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Potted history is perfect introduction to painting on the peninsula

By Western Morning News  |  Posted: April 28, 2012

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To tell the story of art in Cornwall within the framework of publisher Alison Hodge's Pocket Cornwall series must have seemed a daunting task, but it is one which author and art historian Michael Bird is not only well qualified to do but also one he does extremely well.

Although Cornwall is not the only place in the country to have stunning views, fascinating sea and landscapes, even a certain much-vaunted quality of light, it has been "the" centre for art and artists, rivalling only that of London, since the late 19th century.

Just why this has come about owes almost everything, as Michael Bird points out, to the Great Western Railway and its arrival in Cornwall in the mid-1800s.

Until then Cornwall had been remote, a long and difficult way from everywhere and, with its fishing and mining industries, not all that appealing to those who ventured west of the Tamar. In order to encourage tourists, the region was marketed as a place of myths and legends.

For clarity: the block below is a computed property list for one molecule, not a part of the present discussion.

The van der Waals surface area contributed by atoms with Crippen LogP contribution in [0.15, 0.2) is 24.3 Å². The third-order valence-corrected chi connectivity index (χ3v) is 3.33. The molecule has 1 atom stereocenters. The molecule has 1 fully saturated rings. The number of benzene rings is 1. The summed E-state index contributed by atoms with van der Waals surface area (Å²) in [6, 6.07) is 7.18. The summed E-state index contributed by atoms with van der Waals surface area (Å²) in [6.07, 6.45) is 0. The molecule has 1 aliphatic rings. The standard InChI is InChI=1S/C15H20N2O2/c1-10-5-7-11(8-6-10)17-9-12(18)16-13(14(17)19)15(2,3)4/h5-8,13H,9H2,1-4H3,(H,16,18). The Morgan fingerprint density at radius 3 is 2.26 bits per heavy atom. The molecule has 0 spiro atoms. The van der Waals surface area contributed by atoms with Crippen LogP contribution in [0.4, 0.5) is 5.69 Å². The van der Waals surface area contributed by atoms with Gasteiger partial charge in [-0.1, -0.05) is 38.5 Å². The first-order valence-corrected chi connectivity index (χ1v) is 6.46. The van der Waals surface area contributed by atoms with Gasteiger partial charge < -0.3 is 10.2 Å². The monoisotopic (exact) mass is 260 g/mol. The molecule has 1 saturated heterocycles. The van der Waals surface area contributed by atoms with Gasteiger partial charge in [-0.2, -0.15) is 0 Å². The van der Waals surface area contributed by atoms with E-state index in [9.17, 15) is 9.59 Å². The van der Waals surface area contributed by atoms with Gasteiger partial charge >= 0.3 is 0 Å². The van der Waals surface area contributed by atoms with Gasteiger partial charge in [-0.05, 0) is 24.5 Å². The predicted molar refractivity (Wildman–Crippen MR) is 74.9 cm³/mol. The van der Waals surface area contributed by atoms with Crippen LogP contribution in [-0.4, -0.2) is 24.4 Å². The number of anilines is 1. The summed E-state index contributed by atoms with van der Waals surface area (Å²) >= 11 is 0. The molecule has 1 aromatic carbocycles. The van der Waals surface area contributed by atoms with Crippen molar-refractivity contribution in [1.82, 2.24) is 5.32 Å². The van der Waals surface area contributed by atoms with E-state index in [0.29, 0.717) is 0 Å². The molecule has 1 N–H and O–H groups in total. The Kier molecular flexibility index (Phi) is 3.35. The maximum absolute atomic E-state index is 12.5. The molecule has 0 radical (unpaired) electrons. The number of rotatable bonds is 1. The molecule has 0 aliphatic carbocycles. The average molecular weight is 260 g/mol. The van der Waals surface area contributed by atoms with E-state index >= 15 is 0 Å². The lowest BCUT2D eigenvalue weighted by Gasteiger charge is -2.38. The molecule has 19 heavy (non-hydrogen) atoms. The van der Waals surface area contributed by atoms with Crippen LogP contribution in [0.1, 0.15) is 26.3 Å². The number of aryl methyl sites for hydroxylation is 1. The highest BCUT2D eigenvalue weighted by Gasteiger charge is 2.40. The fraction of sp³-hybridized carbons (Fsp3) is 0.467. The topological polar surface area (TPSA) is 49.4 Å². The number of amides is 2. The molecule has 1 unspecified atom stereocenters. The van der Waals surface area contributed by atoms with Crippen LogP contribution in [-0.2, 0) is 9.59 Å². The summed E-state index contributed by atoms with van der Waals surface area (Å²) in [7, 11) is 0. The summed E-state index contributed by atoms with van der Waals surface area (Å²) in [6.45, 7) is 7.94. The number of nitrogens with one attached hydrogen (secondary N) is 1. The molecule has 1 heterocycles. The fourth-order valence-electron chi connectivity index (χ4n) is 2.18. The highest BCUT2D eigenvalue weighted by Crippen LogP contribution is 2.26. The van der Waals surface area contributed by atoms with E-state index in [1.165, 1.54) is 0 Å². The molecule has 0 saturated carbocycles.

The portrayal of Cornwall as a foreign land, not really a part of England, was seized on by the fledgling tourist industry. The "English Riviera" tag cast a veil of Mediterranean glamour over a region struggling with economic decline. Early railway posters advertised Cornish sun, sea and signorine on the bizarre basis that the long and knobbly peninsula resembled a map of Italy.

Be that as it may, the GWR not only brought tourists into Cornwall but also those who wanted to live and make a living there as artists and it was not long before the place was awash with painters.

From Turner's 1811 tour of the west to the colonisation of Newlyn and St Ives to the post-war avant garde movement to the opening of Tate St Ives, all is covered in the 112 pages of Michael Bird's Art In Cornwall.

While Penwith receives the largest slice of the cake, the author is fully aware that Cornwall begins at the Tamar and that there are other places associated with art and artists. From Falmouth to the Helford, the Lizard to Porthleven and Scilly, they all get a mention. So, too, do the artists – Francis Bacon to Sandra Blow, Stanhope Forbes to Paul Feiler, Naum Gabo to Barbara Hepworth, Walter Langley to Ben Nicholson, Breon O'Casey to Bryan Pearce, Borlase Smart to Henry Scott Tuke, John Wells to Karl Weschke, Christopher Wood to Alfred Wallis.

beginning with its colourful cover of Anthony Frost's The Colour Of Sound, the book includes many reproductions of paintings interspersed by its author's authoritative and informed text.

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